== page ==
It's all fun and games until you catch wind of your cat's foul breath.
Feline halitosis is the medical term describing bad and offensive mouth smell. Often, bad breath in cats may also be accompanied by other symptoms, such as:
- Aggressiveness or irritability
- Excessive drooling
- Sudden weight loss or loss of appetite
- Itching or pawing mouth
If you find one or more of these symptoms in your cat, it means their bad breath is negatively impacting their quality of life. Therefore, promptly addressing the underlying cause of their bad breath is essential to prevent complications.
Why does your cat’s mouth stink?
There's no one reason behind bad breath—it's multifactorial. Bad breath may stem from simple causes like poor oral hygiene to more severe conditions like systemic health complications.
Here are the four common reasons behind the off-putting smell of cat breath:
Oral hygiene & brushing technique
Not brushing your cat's teeth is most definitely the largest contributor to bad breath. Bacteria found on cat teeth and gums help break down leftover food particles. However, they are rapidly growing and odour-producing bacteria.
When your cat's teeth aren't brushed regularly, these bacteria will grow in abundance and result in plaque build-up and bad breath. Henceforth, regular teeth brushing helps remove stains, prevent plaque build-up or periodontal diseases, and result in fresher breath.
The mouth is essentially a food passage. More than often, food and treats consumed by your cat may get stuck between the teeth or mouth pocket. Moreover, your kitty may have also exposed their teeth to foreign objects like bugs, dust, or other inedible objects throughout the day.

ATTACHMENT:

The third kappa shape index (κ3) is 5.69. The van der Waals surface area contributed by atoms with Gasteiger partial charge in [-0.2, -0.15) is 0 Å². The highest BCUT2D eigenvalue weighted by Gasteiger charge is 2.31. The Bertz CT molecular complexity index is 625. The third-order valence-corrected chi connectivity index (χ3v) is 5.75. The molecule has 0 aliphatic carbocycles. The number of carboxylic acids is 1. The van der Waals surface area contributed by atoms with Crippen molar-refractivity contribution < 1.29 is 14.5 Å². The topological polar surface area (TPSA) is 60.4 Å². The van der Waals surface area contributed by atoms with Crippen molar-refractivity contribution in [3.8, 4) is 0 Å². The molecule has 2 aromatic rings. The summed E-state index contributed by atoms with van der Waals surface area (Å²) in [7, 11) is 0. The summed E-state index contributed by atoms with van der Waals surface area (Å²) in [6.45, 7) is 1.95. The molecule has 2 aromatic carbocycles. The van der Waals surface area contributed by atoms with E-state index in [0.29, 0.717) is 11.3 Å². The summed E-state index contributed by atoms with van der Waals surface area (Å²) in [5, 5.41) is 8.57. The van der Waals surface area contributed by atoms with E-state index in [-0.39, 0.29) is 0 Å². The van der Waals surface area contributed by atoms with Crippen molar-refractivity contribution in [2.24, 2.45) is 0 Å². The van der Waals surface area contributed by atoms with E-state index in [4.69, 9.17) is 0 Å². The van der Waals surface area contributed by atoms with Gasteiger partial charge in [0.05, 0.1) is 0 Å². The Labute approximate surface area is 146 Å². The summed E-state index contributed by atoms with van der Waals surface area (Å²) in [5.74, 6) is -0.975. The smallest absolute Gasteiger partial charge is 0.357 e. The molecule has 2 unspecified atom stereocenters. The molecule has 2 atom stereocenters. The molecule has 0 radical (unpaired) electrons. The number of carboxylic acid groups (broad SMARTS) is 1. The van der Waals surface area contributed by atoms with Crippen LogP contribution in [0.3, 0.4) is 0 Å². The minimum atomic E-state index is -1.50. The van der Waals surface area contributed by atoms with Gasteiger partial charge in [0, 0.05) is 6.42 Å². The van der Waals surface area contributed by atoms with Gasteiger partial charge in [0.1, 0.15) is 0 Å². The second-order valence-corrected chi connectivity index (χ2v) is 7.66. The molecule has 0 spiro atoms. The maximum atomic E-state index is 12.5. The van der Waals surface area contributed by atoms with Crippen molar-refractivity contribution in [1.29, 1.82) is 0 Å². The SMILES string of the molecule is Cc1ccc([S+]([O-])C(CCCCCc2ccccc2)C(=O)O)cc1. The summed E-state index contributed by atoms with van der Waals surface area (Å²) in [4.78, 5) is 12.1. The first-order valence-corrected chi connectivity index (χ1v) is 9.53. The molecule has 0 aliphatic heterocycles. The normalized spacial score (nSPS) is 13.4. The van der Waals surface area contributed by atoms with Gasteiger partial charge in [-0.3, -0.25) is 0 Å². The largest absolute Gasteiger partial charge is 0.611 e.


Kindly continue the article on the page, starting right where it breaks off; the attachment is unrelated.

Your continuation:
As a result, their breath could have turned unpleasant. Luckily, you can quickly solve it by brushing your cat's teeth well to break down leftover food particles. You should also gently open your cat's mouth to have a good look inside and spot any stuck food or non-food items. This will also help to prevent any secondary infections from happening.
There are various types of cat foods available in Malaysia. Your choice of cat food may also cause halitosis. For instance, if your cat savours on fish-flavoured treats, it's likely for its burp to smell fishy. Therefore, the concern here may be the smelly burp instead of a bad breath.
Try experimenting with different cat food flavours and take note of your cat's breath to identify any correlations.
It's estimated that more than 50% of cats older than three years of age suffer from some dental disease. Though not all dental conditions cause halitosis, some do. Infection is the most common dental disease-causing bad breath. When left untreated, the infection progresses into inflammatory diseases such as:
- Gingivitis: inflammation of gums secondary to bacterial plaque development
- Periodontitis: severe gum inflammation due to untreated gingivitis
- Mouth ulcer: open sore on the mouth from viral infections
- Tooth or gum abscess: painful swelling with pus formation
So how do you know if my cat has a mouth infection? The primary symptoms of mouth infection are bad breath, fever, loss of appetite, and unusual lethargy. If you notice these symptoms on your feline friend, bring them to any local Malaysian veterinarian clinic for further assessment and diagnosis.
Systemic health conditions